Earlier this year, we posted that the Florida Attorney General had sued a company over allegations the company enrolled consumers in a monthly subscription program without the consumers’ knowledge or consent. According to the AG, consumers who signed up for a “free trial” were automatically enrolled in the program. Today, the AG announced a settlement with another company over similar issues.
The AG claims the company offered free trials of books and magazines and billed consumers if they did not return the books or cancel the magazine subscriptions, and then enrolled the consumers in automatic renewals of magazines or automatically shipped books to them without specific consent. As part of the settlement, the company has agreed to (a) clearly and conspicuously disclose the terms of its offers, (b) provide refunds to certain consumers, and (c) pay up to $1.3 million to the AG’s Office for attorneys’ fees and costs and for future investigation and enforcement.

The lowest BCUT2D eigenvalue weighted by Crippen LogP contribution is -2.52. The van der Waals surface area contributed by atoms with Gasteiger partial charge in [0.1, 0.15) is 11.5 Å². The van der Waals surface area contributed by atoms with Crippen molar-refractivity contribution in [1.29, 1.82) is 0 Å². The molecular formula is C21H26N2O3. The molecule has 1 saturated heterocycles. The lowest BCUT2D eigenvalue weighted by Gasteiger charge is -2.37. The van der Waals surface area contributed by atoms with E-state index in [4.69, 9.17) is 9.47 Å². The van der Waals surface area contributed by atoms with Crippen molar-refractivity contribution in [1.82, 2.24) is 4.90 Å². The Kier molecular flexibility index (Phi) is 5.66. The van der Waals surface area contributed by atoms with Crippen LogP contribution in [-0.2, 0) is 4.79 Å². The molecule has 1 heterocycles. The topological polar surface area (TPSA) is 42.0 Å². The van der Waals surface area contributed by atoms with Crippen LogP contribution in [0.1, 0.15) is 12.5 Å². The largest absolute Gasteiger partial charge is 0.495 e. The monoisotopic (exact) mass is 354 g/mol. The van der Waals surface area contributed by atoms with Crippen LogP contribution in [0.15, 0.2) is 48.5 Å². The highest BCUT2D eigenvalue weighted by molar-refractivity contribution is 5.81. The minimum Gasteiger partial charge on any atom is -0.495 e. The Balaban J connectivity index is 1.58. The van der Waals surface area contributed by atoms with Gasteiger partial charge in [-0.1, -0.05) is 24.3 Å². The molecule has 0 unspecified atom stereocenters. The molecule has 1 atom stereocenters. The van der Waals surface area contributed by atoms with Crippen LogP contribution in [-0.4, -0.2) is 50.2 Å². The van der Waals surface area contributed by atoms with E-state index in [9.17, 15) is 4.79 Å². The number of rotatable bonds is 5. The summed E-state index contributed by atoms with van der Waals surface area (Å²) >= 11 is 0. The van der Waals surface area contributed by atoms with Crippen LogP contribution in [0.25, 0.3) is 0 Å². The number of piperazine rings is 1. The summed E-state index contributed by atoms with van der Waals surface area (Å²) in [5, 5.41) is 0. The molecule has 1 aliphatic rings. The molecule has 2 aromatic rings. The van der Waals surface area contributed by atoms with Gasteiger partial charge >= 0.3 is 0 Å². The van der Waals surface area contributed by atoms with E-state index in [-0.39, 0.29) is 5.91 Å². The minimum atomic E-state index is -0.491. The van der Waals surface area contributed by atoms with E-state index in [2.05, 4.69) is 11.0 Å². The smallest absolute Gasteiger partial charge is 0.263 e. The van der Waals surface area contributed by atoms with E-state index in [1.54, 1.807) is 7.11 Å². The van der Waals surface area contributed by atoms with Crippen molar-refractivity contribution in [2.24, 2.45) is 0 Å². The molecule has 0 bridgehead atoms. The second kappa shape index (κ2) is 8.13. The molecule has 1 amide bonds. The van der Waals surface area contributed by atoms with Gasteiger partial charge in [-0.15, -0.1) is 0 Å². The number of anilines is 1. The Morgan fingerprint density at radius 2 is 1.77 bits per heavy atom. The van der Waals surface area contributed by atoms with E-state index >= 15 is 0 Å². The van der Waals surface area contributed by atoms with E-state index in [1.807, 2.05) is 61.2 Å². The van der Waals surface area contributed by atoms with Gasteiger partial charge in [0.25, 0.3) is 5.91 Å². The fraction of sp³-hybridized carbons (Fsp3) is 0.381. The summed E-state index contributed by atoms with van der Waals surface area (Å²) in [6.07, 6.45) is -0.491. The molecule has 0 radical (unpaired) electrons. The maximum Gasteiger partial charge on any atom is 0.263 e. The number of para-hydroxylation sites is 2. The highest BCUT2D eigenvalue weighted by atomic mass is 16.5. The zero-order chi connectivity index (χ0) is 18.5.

Companies that use trial offers must clearly and conspicuously disclose the terms of the offers before consumers sign up and incur costs. Among other things, a company must disclose whether there are any costs associated with the offers and whether a consumer has to cancel to avoid future charges. Failure to clearly disclose this information is certain to lead to complaints from consumers and challenges from regulators. These challenges can often result in costly settlements. For example, in addition to today’s settlement, the FTC recently imposed a $7.8 million penalty on a company that failed to adequately disclose the terms of its free trial.